This post is aimed at an intermediate programmer. If you have any feedback, hit me up at @BrettWitty on Twitter.

# Introduction

Procedural text generation is about creating interesting text at random. You can use it to spice up user interactions, or make it a core creative input to a game.

In Python you can do this straight out of the box with the random library and string interpolation (formatting):

import random

colour = [ 'red', 'green', 'blue' ]
colour_choice = random.choice(colour)

# Using string formatting
text = "The {c} ball bounced down the hall.".format(c=colour_choice)

# Using Python 3.6+ format-strings
text = f"The {colour_choice} ball bounced down the hall."


This is fine, but a little cumbersome, especially if you want cascading or repeating structures. The best way to attack this problem is via “grammars”. Kate Compton‘s Javascript library “Tracery” creates grammars in ways that are extremely easy to author and manipulate, and thus excellent for procedural text generation.

I want to write a little tutorial on using Tracery for your Python programs. I’ll use Allison Parrish‘s great translation of tracery.js to pytracery.

# Installing

Installing pytracery is easy with pip:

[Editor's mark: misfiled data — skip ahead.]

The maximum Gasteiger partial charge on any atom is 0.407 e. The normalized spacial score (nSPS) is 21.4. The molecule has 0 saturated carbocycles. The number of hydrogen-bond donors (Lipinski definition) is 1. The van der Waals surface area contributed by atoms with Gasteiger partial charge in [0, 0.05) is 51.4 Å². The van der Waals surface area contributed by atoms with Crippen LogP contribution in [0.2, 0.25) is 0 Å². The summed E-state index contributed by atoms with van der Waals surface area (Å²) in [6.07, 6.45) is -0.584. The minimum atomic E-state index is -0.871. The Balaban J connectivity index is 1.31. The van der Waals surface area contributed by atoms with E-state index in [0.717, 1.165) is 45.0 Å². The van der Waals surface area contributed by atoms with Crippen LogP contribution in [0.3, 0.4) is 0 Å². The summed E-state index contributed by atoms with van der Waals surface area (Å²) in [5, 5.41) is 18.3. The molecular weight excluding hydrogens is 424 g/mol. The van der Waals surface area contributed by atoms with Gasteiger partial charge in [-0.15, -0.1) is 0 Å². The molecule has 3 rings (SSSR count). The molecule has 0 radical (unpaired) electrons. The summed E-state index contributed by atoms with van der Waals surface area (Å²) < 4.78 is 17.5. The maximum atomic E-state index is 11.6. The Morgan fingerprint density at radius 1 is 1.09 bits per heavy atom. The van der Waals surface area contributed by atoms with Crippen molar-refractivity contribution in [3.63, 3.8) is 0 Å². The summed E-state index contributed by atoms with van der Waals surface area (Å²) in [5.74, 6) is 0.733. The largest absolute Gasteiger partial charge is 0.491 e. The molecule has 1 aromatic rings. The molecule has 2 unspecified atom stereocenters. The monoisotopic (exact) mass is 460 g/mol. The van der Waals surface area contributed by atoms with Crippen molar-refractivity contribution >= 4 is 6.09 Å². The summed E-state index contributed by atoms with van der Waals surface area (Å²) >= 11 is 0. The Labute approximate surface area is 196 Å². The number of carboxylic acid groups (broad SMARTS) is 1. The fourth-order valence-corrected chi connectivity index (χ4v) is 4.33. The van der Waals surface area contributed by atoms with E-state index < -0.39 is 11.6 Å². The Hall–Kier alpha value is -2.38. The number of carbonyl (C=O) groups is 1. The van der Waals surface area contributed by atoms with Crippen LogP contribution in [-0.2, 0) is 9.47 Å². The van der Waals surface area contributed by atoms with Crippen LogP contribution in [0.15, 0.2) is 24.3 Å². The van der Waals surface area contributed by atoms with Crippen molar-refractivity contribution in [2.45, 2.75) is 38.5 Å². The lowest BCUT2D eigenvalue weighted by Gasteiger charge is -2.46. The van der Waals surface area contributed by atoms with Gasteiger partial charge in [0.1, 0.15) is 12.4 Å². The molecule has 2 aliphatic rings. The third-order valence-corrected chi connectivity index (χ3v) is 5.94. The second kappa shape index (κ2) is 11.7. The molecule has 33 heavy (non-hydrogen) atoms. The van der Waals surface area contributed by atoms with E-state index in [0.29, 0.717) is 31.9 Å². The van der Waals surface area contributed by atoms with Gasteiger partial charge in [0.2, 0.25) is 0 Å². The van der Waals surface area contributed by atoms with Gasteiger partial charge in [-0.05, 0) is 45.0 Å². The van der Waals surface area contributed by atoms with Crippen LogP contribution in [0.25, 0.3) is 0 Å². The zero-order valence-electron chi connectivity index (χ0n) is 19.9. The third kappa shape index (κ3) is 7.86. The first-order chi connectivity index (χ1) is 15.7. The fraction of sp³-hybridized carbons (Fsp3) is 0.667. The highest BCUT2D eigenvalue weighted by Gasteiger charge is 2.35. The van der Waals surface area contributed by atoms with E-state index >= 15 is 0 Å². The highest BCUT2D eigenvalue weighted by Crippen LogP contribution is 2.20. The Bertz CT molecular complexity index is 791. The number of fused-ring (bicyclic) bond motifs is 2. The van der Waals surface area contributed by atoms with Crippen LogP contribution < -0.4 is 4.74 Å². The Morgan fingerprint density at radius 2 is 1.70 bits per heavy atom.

pip install tracery


# Basic Tracery

The foundation of Tracery are “grammars”. Grammars are sets of rules.

A rule is very simple. It says “When you see this symbol, replace it with one of the symbols (randomly chosen).”

We specify Tracery grammars in JSON which are converted into dictionaries in Python. The same JSON would work with the Javascript library.

Our color example above looks like this in JSON:

{
"colour" : [ "red", "green", "blue" ],

"text" : [ "The #colour# ball bounced down the hall." ]

}


As a Python dictionary, it is basically identical:

rules = {
"colour" : [ "red", "green", "blue" ],

"text" : [ "The #colour# ball bounced down the hall." ]

}


If you have the grammar in a JSON file, you can read it in:

import json

with open('rules.json', 'r') as f:


Easy! These few lines are equivalent to the first few lines of our example in the introduction. To generate random text, we have to convert this to Tracery objects and run generate.

import tracery

grammar = tracery.Grammar(rules)
grammar.flatten("#text#")


This loads the rules into a grammar, which can interpret the connections between rules.

Any symbol is given by something surrounded by hash marks like #text#. You don’t put the hash marks on the left side of the rules because it’s understood that it is a symbol. Inside the rules on the right-hand side, you need to highlight what is just text and what is a symbol.

grammar.flatten("#text#") is where all the magic happens. It starts with the symbol #text# and tries to turn it into text with no more symbols, which is called “flattening”.

Step by step our text looks like this during flattening:

1. #text# - This is what we input into grammar.flatten().
2. The #colour# ball bounced down the hall. - Rules say replace the thing on the left with one of the ones on the right. Since the text rule only has one option, we choose that.
3. The red ball bounced down the hall. - There’s still a symbol to flatten so we do the same for the colour rule: replace #colour# with one of the options on the right of the colour rule.